Is Your Partner Marketing Aligned
to an Evolving Channel?

By Renee Yeager

As the channel adapts to meet the needs and preferences of today’s buyers, there are notable changes taking place. On a recent episode of the Channel Journeys podcast,  Jay McBain of Forrester and Rob Spee discussed how new go-to-market and route-to-market strategies such as subscription models and the rise of marketplaces are quickly becoming a driver for both technology vendors and buyers.

In his Forrester blog, McBain describes the shift as a trifurcated channel consisting of three different partner types:

  • Transactional Channel: The traditional partner relationship between suppliers and resellers
  • Influencer Channel: Consists of affinity partners, referral agents, affiliates, advocates, and ambassadors who help suppliers get in front of customers while on their digital journey.
  • Retention Channel: Addresses the need for a focused customer retention effort as technology purchases move to as-a-Service, subscription models with flexible contracts and easy cancellation options.

So what does this channel model shift mean for partner marketing? Read on.

While traditional partner programs are built to support the transactional channel — and in our opinion, these programs need attention to address changing buyer and buyer preferences — there’s a significant opportunity for vendors to provide support directed at partners focused on influencers and customer retention.

Successful Marketing for the Influencer Channel

Younger generations are becoming part of the IT decision-making process, making a new digitally savvy, research-first buyer the norm. With over 65% of sales and marketing touchpoints taking place digitally, and 71% of buyers reaching vendor selection after that digital journey, staying in front of customers is more important than ever. Add to that the sheer volume of questionable, or even untrustworthy, content on the internet, and it becomes clear that the endorsement of a trusted third-party brand is critical to marketing strategy. In fact, 57% of marketers say influencer marketing will be integrated into all marketing activities by 2020.* A critical element in effective influencer marketing includes content co-creation, specifically working with your influencers to create content that provides a shared voice and unique perspective of the value your products and services deliver. Effective marketing planning and partnership with your influencers — whether referral agents, affiliates, advocates, ambassadors, or alliance partners — is vital for it to succeed.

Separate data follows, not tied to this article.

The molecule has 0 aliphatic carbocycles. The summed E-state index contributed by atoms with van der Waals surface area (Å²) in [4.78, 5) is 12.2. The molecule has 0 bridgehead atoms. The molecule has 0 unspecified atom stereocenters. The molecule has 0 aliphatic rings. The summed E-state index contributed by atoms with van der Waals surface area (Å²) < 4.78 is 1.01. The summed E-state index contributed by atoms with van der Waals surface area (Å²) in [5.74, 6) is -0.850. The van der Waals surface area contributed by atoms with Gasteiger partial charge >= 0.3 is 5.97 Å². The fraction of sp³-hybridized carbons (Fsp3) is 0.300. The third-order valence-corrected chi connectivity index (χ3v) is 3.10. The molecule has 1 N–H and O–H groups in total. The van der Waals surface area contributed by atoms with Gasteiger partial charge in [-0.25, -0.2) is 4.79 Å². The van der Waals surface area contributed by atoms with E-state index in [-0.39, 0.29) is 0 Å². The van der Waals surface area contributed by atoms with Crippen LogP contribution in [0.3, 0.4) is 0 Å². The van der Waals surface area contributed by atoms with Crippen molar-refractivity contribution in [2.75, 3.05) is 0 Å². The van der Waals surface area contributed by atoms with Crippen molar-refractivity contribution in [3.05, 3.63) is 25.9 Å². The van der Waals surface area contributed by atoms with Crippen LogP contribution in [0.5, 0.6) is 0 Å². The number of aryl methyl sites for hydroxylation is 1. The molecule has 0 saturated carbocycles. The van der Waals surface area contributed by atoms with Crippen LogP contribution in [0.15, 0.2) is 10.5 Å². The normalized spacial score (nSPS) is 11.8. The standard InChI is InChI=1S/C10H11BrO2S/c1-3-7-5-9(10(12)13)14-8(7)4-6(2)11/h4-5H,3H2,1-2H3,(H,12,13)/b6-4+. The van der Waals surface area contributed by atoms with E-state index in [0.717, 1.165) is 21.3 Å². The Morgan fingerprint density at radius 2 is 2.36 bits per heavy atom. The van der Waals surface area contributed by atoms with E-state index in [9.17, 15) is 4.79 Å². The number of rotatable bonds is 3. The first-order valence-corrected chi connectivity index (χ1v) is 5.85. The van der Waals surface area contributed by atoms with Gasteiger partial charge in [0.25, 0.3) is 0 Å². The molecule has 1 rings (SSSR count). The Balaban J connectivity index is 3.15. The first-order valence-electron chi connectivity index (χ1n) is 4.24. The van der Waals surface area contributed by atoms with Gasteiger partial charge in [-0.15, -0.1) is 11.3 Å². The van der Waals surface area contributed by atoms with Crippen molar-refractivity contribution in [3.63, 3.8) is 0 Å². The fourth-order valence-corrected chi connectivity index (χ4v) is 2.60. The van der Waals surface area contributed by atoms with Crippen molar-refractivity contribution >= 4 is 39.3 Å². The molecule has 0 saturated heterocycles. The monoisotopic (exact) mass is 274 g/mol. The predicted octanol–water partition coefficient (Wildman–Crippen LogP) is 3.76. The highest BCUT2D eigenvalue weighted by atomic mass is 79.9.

And What About the Retention Channel?

As vendors move to subscription, as-a-service delivery models that minimize upfront investments in technology and offer customers the freedom to cancel a contract with minimal financial impact, the need for retention-focused partners becomes increasingly important. As McBain discusses on the Channel Journeys podcast, these partners — consultants, integrators, ISVs — work with customers to ensure technology adoption, provide integration with existing technology and business processes, deliver training, and focus on overall customer satisfaction. They also lead upselling and cross-selling opportunities, specifically recommending additional tools and resources to further secure entanglement. From a marketing perspective, channel marketers must work with these partners to provide content, tools, and resources that assist in customer retention efforts while at the same time reinforcing the brand value proposition and additional solutions that benefit customers. Ideally, this effort focuses on joint messaging and content co-creation where suppliers and partners work together to deliver a unified value proposition that benefits both companies.

What’s Next

It’s imperative for channel marketers to reframe partner marketing with a focus on mutual interests and success. Just as a new generation of customers is looking for more personalized experiences, partners are as well. Gone are the days when a partner was simply selling your product. Today’s partner wants to build their own brand, with your technology as part of their solution.

Where to start? Get clear on where your partner channel stands today with the help of McBain’s trifurcation model, and identify opportunities to uplevel your marketing efforts to optimize the value different partner types deliver to your bottom line. If needed, start small by focusing on a few strategic partners and build best practices from there. A B2B tech-focused agency, like Yeager, is a valuable partner to get this important work done. Contact us to learn more.

Influence 2.0: The Future of Influencer Marketing (TopRank, Altimeter, Traackr)